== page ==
Festina Team Excluded From Tour
By Pierre-Antoine Souchard
Associated Press Writer
Friday, July 17, 1998; 5:47 p.m. EDT
LILLE, France (AP) The Festina cycling team was kicked out of the Tour de France on Friday, hours after the team director and doctor were placed under formal investigation in a doping scandal.
Team director Bruno Roussel admitted to a ''concerted'' practice of providing the team with performance-enhancing drugs.
Jean-Marie Leblanc, director of the Tour de France, which continues through the finish in Paris on Aug. 2, said the team was being excluded in part to ``end the unhealthy climate'' that has hung over the competition since it began in Dublin, Ireland last Saturday.
``It seems to me that the sports ethic, the morality of the Tour are the most important thing. .... We have taken the decision to exclude the Festina team starting now,'' Leblanc said.
Roussel said earlier Friday in a statement read by his lawyer that there was an organized practice of providing drugs to cyclists that touched the chain of command within the team.
Roussel and team doctor Eric Ryckaert have been in custody since Wednesday evening after police found a stash of performance-enhancing drugs in the team masseur's car. They were returned to jail.
The masseur was placed under investigation, a step short of being charged, earlier this week.
Officials said Roussel was placed under investigation for importing and circulation of prohibited merchandise as well as administering, facilitating and inciting the use of doping substances and infraction of drug laws. Ryckaert was placed under investigation for importing and circulating prohibited merchandise.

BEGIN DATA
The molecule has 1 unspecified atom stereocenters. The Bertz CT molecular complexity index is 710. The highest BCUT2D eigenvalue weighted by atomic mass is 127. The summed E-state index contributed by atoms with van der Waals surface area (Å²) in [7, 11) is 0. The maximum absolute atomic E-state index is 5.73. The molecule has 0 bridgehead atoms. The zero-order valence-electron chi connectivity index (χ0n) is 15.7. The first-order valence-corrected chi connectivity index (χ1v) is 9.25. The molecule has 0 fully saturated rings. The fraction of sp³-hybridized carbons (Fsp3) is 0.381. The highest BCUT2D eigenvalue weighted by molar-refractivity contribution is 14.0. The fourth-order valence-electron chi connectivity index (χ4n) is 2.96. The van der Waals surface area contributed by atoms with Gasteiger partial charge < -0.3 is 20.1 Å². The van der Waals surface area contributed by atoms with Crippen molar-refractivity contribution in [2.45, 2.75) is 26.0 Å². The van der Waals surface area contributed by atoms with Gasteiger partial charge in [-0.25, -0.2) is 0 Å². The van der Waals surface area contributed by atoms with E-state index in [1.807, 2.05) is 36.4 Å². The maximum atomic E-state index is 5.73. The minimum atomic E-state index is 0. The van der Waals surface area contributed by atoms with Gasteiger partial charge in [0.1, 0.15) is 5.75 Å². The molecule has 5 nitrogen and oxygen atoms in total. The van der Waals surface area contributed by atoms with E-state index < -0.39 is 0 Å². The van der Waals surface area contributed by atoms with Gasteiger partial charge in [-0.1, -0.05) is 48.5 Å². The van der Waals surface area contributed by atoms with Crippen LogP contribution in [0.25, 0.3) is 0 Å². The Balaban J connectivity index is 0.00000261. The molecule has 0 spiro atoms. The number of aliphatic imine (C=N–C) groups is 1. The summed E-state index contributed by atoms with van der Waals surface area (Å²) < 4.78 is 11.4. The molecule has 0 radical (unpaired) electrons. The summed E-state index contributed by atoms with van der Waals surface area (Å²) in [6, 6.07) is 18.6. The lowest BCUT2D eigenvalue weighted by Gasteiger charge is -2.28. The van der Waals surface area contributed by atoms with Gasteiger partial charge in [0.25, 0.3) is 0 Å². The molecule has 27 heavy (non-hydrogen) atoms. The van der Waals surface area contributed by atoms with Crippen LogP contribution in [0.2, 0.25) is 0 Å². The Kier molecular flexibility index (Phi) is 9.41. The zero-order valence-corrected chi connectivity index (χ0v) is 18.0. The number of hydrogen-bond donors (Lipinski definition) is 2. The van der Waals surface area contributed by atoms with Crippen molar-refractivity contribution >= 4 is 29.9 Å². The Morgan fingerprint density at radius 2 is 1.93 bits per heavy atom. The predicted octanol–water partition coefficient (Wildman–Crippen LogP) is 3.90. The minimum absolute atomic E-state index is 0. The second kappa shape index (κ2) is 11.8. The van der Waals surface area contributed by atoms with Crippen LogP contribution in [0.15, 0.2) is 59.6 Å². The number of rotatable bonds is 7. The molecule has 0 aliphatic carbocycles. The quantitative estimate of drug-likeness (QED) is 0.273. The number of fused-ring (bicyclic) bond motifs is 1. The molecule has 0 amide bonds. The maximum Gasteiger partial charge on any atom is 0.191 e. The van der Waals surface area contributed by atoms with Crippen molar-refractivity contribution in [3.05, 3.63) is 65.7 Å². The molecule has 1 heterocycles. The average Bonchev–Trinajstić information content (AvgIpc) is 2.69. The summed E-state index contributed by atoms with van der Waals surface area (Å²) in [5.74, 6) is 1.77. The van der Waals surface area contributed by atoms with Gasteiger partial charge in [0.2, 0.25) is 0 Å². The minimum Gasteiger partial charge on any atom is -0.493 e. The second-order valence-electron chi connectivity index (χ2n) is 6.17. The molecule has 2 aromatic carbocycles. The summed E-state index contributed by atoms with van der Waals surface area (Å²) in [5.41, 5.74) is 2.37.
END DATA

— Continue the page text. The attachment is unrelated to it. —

In a statement read by Roussel's lawyer, Thibault de Montbrial, the team director admitted to a ``concerted'' practice of providing cyclists with doping products organized between the direction, doctors, masseurs and cyclists.''
``The object was to optimize performances under strict medical control,'' the statement said, ``in order to avoid cyclists personally and uncontrollably supplying themselves under conditions that could be bad for their health.''
Prosecutor Jean-Philippe Joubert said Festina cyclists would be questioned as witnesses in the case.
Michel Gros, who replaced Roussel, said that Festina is a scapegoat in the cycling world where doping, he claimed, is common practice.
``Within the entire pack, it (doping) exists,'' Gros said in Varetz, in central France, where the team was spending the night.
But one Festina cyclist, Pascal Herve, of France, said he has ``never used EPO or other things.'' He was referring to the difficult-to-detect substance EPO that helps pump oxygen into the bloodstream.
Speaking in Varetz, Herve said he ``only takes products for recovering.''
© Copyright 1998 The Associated Press